Right now many college-bound students are in the midst of taking the SAT, ACT and other standardized “college prep” tests. As their tutor, over the past weeks and months you’ve done all you can to help them prepare.

Now it’s up to them. With “the big test” just days away there’s not much more you can do to improve their performance.

Or is there?

Performing well on the day of the test can be almost as important as preparing well in advance for helping students achieve their maximum score. Many students perform significantly better on practice tests than in actual testing situations.

Recently the Learning Analytics blog featured 5 Clever SAT Preparation Videos. Echoing this theme, here are five common-sense tips you can give your students to help them maximize their standardized test scores and perform as well on test day as they have in practice.

Tip #1: Compete against yourself – not against the world

These first three tips come from YouTube videos featuring ePrep’s Karl Schellscheidt. The video “Living up to Your Potential” seems especially relevant for those about to take a college prep test. The key message here is simply that students will perform better (and be happier in their lives overall) if they avoid comparing themselves with others, and instead compete only with themselves.

If we compare ourselves to others we inevitably lose. There’s always somebody smarter, faster or cooler out there. By focusing on what’s right for us and what we’re capable of doing, we can avoid undermining ourselves and maximize our potential on standardized tests.

Tip #2: Don’t go on “autopilot” during the test

There’s more good eve-of-the-exam advice from ePrep in the video Autopilot – Don’t Set a Course for a Lower SAT Score. The “autopilot” problem is most likely to plague well-prepared, confident students. Because they’re cruising through the exam, they may not be alert for subtly tricky questions. It’s important to pay close attention when reading each question, even when you think you know the answer.

Remind your students to stay off autopilot. Encourage them to remain alert and read and answer each question carefully before proceeding to the next one.

Tip #3: Avoid making mistakes when filling out the answer key

The ePrep video “Bubbling: Avoid Mistakes in Your Answer Key” alerts test-takers to the trap of working out the correct answer to a test question – and then inexplicably filling in the wrong “bubble” on the answer key.

This kind of careless error is among the most frustrating ways to lose points on an important test. If you’ve been doing practice tests with your students, you probably know which kids are prone to making this kind of mistake.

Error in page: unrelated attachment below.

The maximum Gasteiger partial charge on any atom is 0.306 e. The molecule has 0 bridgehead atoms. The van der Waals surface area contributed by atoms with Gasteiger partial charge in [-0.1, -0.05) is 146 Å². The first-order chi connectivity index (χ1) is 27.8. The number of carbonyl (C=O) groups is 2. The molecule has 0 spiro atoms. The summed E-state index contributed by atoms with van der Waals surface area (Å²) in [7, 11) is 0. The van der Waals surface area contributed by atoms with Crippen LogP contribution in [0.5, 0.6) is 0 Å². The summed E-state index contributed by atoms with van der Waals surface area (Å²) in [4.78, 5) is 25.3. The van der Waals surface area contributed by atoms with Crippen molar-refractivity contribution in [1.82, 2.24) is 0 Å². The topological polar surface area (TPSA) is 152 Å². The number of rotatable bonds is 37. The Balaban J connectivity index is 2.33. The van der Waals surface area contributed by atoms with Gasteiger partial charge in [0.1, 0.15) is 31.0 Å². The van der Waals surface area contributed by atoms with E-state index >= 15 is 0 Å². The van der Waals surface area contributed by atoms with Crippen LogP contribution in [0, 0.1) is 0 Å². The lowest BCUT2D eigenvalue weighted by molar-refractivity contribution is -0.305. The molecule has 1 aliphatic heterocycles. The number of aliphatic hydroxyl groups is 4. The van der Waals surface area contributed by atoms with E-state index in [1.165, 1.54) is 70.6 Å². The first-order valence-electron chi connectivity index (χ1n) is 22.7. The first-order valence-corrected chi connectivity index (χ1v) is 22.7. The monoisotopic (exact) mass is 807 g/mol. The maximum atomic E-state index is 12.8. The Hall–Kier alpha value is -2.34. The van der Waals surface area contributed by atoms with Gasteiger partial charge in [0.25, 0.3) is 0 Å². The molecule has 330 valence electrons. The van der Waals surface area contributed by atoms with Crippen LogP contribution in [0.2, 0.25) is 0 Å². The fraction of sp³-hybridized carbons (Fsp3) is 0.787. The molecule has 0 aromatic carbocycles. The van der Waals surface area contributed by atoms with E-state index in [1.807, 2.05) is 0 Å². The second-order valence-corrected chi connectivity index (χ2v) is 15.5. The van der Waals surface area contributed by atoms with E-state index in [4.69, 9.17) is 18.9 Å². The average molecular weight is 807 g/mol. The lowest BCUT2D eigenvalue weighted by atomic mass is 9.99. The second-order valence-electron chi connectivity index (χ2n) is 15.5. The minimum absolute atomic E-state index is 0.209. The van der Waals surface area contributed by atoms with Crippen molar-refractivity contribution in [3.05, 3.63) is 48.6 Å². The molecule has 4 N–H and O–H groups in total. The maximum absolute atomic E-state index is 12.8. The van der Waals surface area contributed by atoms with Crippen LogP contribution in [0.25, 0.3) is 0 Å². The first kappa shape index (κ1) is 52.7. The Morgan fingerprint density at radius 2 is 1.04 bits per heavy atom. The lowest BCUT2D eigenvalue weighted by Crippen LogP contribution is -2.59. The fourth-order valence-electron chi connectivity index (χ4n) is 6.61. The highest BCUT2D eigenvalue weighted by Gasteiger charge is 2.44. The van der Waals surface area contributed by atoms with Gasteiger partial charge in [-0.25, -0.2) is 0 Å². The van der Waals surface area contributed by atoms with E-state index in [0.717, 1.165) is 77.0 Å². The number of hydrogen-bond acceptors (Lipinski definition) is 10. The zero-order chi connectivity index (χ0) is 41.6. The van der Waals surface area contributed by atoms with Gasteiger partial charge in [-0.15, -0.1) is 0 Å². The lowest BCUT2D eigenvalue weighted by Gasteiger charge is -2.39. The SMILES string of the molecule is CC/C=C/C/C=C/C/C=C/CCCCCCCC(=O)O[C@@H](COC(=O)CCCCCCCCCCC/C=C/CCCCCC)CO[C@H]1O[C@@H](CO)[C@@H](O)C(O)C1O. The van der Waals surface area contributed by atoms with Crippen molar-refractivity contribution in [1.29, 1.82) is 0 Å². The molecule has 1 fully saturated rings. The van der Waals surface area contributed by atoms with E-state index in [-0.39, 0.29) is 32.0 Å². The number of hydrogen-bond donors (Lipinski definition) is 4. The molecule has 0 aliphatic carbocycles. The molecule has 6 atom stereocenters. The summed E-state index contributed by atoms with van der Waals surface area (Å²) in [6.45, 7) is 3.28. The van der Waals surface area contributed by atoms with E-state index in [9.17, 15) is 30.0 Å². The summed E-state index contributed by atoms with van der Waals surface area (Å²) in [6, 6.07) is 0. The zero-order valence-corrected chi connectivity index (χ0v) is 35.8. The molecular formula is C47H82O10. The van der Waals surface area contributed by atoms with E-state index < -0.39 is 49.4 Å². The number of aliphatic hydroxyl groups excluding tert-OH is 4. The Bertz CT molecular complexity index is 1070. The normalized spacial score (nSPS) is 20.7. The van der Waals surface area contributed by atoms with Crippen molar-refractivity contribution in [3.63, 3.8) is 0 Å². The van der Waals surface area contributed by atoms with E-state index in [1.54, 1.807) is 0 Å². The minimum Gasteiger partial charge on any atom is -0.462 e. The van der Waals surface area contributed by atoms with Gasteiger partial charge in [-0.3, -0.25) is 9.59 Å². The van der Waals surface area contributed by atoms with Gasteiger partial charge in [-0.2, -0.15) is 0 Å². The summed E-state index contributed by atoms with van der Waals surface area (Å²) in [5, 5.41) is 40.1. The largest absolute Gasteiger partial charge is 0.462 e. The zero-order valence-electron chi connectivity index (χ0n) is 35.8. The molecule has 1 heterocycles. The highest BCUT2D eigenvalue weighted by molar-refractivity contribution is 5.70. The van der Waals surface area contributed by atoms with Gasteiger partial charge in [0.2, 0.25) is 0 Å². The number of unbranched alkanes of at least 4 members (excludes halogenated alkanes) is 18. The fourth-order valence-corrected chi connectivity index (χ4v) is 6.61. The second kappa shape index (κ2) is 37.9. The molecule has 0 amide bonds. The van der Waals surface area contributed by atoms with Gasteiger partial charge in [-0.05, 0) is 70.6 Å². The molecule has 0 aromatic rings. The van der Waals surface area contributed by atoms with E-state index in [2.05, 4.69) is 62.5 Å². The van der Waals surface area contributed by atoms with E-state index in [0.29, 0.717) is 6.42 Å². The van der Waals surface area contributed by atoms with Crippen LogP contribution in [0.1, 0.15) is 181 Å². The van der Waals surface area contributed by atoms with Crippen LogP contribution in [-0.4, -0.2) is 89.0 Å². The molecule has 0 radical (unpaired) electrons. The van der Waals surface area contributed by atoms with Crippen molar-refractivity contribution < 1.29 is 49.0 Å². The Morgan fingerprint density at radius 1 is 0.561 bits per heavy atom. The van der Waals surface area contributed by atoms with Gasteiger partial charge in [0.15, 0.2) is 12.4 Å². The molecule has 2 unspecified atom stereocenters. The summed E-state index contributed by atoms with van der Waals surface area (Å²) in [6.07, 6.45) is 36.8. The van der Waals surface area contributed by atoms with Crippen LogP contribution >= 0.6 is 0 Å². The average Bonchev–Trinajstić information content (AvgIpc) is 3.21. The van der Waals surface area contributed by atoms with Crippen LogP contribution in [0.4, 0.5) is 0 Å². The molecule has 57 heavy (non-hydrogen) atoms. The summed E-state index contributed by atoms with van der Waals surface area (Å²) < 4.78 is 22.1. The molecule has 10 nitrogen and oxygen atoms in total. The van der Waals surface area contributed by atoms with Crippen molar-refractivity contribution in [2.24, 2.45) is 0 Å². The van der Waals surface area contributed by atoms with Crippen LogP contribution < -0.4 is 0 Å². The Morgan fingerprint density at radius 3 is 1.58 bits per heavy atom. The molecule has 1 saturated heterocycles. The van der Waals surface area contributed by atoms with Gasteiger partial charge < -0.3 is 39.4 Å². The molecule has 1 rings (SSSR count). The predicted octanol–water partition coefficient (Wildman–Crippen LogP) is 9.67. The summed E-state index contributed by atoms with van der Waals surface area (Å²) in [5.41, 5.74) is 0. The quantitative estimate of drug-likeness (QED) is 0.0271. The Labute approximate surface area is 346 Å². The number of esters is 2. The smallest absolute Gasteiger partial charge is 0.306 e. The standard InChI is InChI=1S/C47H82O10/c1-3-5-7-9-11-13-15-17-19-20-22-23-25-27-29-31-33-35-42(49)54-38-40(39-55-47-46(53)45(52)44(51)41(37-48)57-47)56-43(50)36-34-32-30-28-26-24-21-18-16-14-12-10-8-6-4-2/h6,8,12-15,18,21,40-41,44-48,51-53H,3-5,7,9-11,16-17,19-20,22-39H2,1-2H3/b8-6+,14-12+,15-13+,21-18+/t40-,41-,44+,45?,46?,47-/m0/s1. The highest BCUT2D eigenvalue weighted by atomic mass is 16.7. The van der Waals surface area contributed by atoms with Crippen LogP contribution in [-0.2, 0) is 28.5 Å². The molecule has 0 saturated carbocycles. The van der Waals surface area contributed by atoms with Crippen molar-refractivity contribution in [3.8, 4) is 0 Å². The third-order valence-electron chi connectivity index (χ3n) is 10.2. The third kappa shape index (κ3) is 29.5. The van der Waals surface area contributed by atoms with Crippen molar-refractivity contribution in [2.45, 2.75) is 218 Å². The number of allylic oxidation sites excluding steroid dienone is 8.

To help test-takers avoid mis-recording their answers, ePrep’s Karl Schellscheidt suggests beginning the test by working through a page of questions in the test booklet, and then moving to the answer key and “bubbling in” those answers. Then move to the next page in the test booklet, answer all the questions on that page, then bubble in those answers, and so on.

To avoid running out of time before you’ve recorded your answers, it’s best to use this approach only to get a rhythm going at the start of the test or the start of a test section.

Tip #4: Eat for success

Taking a grueling SAT, ACT, PSAT, SSAT or other standardized test is like running a mental marathon. Eating right on test day is important because the human brain needs a steady supply of energy to function at its best.

Encourage test-takers to eat a decent breakfast on test day even if they’re not very hungry due to anxiety. Choosing appropriate snacks to eat during breaks is also important. Hunger is distracting, as well as a sign that the brain is running on empty and mental stamina is low.

Everyone’s body is different so one food does not fit all. It’s helpful if students can experiment before and during practice tests and at other times to identify what kinds of food help them stay alert. Here are some basic suggestions:

  • Most people function best mentally when they eat a mix of complex carbohydrates and protein. Too much fat can cause drowsiness because it takes more physical energy to digest.
  • Likewise, too much sugar or sugary snacks often cause a “sugar spike” – you feel ungrounded and spacey followed by a crash and low alertness.
  • Healthy snacks like trail mix or fruits with a low glycemic index are a good general recommendation.
  • Remind kids not to drink too much caffeine – especially if they’re not used to it. Likewise, energy drinks tend to hype you up and can reduce concentration and increase fidgeting.

Tip #5: Make practice tests feel like the real thing

Golf coaches are known to advise their performance-oriented clients to “play every shot like it’s the most important shot of your life” – even in practice sessions. In this way you can get used to the pressure, and your performance on the course will be as good as your performance in practice.

This strategy is applicable to standardized testing also. While it’s certainly appropriate to encourage students to relax during testing, it can also be beneficial to simulate the anticipation and excitement of actual test environments during practice.

Suggesting that students visualize the exam environment, as well as simulating exam pressure by timing tasks, are some ways to do this. Likewise, you can simulate unexpected exam distractions like the sound of typing and writing or sounds of traffic.

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